The cold air whipped against his face and it felt invigorating. He inhaled deeply as he found a pace to match the music and settled in for the long haul. While he preferred to run at Central Park, or somewhere less crowded, there were days he loved nothing more than to run through the crowds of people. It amazed him how quickly people moved out of the way for runners. At a normal pace no one noticed their fellow man trying to push through a crowd of meanderers, but pick up the pace and look like you’ve got somewhere to be and the sea of people parts. John didn’t miss the looks from ladies and men alike as he dashed past them but he didn’t dwell on them. Instead, he allowed them to just rest in the air around him as he pushed through the first mile of his run.

By the third mile he felt like he had settled into the running groove and allowed his mind to go blank. Everything was about the motion of his body. One foot was placed in front of another and he bounced slightly with every stride. He took a turn down a less crowded street and picked up the pace slightly, enjoying the deep burn in his calves as he made his way up a small hill. When he made it to the top he slowed again and inhaled, jogging, enjoying how free he felt in that moment.

His phone vibrated and he decided to ignore it as he ran.

Then the phone began vibrating insistently against his thigh. There would be a pause and then it would pick up again and John resigned himself to his fate. He slowed to a walk, panting softly as he fought to regain his breath. John yanked the ear buds out of his ear, pushed them into his pocket, and pulled out the phone.

“Hello?” He answered, breathless as he walked forward and came down from his running mindset.

“Mr. Reese. You sound out of breath, have I interrupted something?” Harold’s tone contained equal measures of concern and curiosity.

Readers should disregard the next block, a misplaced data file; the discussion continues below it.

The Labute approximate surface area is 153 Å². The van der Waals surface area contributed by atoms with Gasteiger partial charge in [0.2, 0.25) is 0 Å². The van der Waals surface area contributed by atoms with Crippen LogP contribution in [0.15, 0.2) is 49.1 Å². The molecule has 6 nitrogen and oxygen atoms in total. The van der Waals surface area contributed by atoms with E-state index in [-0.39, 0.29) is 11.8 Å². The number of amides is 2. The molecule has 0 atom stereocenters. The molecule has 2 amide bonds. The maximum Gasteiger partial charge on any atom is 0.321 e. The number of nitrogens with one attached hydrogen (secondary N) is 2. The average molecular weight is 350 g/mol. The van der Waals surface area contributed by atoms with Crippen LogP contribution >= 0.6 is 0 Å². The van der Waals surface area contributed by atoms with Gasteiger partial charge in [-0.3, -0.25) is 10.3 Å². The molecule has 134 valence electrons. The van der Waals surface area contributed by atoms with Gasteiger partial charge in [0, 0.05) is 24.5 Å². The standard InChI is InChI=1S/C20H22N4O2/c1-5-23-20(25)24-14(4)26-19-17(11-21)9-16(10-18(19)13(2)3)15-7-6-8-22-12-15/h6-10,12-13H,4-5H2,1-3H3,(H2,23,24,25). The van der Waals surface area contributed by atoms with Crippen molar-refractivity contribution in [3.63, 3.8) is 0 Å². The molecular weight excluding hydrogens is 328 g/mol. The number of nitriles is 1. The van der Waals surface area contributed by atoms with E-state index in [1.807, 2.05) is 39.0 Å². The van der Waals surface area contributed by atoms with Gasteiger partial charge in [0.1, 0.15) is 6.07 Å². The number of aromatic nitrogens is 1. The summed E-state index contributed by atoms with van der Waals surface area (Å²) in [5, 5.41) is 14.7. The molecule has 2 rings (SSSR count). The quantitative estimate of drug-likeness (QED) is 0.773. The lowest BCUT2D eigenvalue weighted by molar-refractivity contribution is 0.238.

“Just a run, Finch. What do you need?” John kept it short and sweet as he directed the microphone away from his mouth and breathed in before exhaling slowly. Now that he was no longer running his body finally registered the cold air and a chill set in over his sweaty, bare arms.

“I have something I need to discuss with you in person. It isn’t a new number or anything that is terribly time sensitive, so please don’t feel pressured to get here right away.” Harold insisted, but something in his tone piqued John’s curiosity.

“I’ll run to the library, Finch. See you soon.” Before Harold could protest, John hung up the phone and dumped it into his pocket. He stuck his ear buds back in his ears before he turned and began a leisurely run to the library. When he arrived he jogged up the stairs, his body tingling pleasantly as a result of his work out, and at the top of the stairs he slowed to a walk and strolled into Harold’s line of sight.

At that point John was sweaty, his visible skin glistening in the dim library lights. His chest was rising and falling rapidly, his cheeks red and wind bitten. John was quite certain his hair was somewhat displaced too, but at that moment he wasn’t interested in his appearance. No, he was more interested in the look Harold was currently giving him. The other man was staring, eyebrows raised slightly in surprise, though his eyes were raking over John’s body and he wasn’t sure whether or not he should be flattered or uncomfortable.

There was a strange yet familiar look that flashed in Harold’s eyes that pushed him toward uncomfortable as he felt warmth rush through him.

“So, ah, what did you need to talk about, Harold?”

All he received in return was silence.